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Open access

Sebastian Hörber, Sarah Hudak, Martin Kächele, Dietrich Overkamp, Andreas Fritsche, Hans-Ulrich Häring, Andreas Peter and Martin Heni

Summary

Diabetic ketoacidosis is a life-threatening complication of diabetes mellitus. It usually occurs in patients with type 1 diabetes where it is typically associated with only moderately increased blood glucose. Here, we report the case of a 52-year-old female patient who was admitted to the emergency unit with severely altered mental status but stable vital signs. Laboratory results on admission revealed very high blood glucose (1687 mg/dL/93.6 mmol/L) and severe acidosis (pH <7) with proof of ketone bodies in serum and urine. Past history revealed a paranoid schizophrenia diagnosed 10 years ago and for which the patient was treated with risperidone for many years. Acute treatment with intravenous fluids, intravenous insulin infusion and sodium bicarbonate improved the symptoms. Further laboratory investigations confirmed diagnosis of autoimmune type 1 diabetes. After normalization of blood glucose levels, the patient could soon be discharged with a subcutaneous insulin therapy.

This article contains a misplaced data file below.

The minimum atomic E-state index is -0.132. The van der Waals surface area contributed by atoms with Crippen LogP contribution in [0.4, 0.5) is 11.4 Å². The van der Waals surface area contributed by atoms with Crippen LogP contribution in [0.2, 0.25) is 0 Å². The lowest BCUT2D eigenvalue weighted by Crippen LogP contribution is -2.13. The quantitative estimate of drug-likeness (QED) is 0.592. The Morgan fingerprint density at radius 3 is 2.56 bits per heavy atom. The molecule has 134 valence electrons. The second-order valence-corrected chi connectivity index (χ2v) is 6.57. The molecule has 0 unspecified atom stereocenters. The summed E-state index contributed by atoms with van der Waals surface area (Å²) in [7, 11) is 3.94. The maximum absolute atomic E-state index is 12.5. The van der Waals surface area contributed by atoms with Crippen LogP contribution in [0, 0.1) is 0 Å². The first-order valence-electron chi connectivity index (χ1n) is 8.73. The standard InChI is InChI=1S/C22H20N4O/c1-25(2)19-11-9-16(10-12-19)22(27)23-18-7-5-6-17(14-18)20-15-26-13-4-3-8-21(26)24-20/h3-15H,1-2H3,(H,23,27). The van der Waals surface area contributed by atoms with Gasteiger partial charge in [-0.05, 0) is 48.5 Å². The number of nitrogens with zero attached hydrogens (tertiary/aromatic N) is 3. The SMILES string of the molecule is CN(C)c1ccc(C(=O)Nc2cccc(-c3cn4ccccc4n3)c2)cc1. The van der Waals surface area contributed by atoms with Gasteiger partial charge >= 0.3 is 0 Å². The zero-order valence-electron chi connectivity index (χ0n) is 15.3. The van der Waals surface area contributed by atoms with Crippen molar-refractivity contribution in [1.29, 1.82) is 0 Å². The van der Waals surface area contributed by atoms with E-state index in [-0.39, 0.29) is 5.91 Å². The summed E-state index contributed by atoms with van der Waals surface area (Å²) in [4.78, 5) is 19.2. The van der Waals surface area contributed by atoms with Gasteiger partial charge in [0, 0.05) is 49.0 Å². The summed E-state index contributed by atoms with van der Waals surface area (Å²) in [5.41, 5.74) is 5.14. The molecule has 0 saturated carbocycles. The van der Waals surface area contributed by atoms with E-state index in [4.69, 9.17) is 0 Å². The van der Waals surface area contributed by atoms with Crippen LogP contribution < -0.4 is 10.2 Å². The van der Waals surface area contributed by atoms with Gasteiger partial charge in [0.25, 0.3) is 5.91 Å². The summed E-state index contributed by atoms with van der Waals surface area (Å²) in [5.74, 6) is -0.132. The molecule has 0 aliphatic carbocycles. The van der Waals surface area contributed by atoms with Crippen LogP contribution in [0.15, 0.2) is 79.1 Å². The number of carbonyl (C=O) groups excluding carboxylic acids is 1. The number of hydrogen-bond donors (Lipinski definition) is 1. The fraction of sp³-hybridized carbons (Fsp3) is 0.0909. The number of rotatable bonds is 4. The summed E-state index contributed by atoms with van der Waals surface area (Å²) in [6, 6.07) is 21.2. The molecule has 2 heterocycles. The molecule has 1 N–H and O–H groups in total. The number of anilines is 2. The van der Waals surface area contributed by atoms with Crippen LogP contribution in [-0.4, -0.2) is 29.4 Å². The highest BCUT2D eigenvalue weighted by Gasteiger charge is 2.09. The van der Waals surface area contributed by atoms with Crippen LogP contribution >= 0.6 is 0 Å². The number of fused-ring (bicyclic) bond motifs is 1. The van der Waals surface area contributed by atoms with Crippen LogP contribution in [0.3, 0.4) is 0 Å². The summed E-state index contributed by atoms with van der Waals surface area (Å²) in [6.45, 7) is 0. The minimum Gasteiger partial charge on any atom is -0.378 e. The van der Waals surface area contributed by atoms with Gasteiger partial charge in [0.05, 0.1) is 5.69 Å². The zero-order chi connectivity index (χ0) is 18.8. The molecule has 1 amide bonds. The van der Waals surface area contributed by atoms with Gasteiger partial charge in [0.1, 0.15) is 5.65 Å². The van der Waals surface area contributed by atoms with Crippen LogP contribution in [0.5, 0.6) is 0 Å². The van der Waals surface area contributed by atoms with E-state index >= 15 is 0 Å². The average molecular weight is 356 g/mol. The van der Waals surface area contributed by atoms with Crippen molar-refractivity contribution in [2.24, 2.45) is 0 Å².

Learning points:

  • Diabetic ketoacidosis as first manifestation of type 1 diabetes can occur with markedly elevated blood glucose concentrations in elder patients.

  • Atypical antipsychotics are associated with hyperglycemia and an increased risk of new-onset diabetes.

  • First report of risperidone-associated diabetic ketoacidosis in new-onset type 1 diabetes.

  • Patients treated with atypical antipsychotics require special care and regular laboratory examinations to detect hyperglycemia and diabetic ketoacidosis.

  • In cases when the diagnosis is in doubt, blood gas analysis as well as determination of C-peptide and islet autoantibodies can help to establish the definite diabetes type.

Open access

Tess Jacob, Renee Garrick and Michael D Goldberg

Summary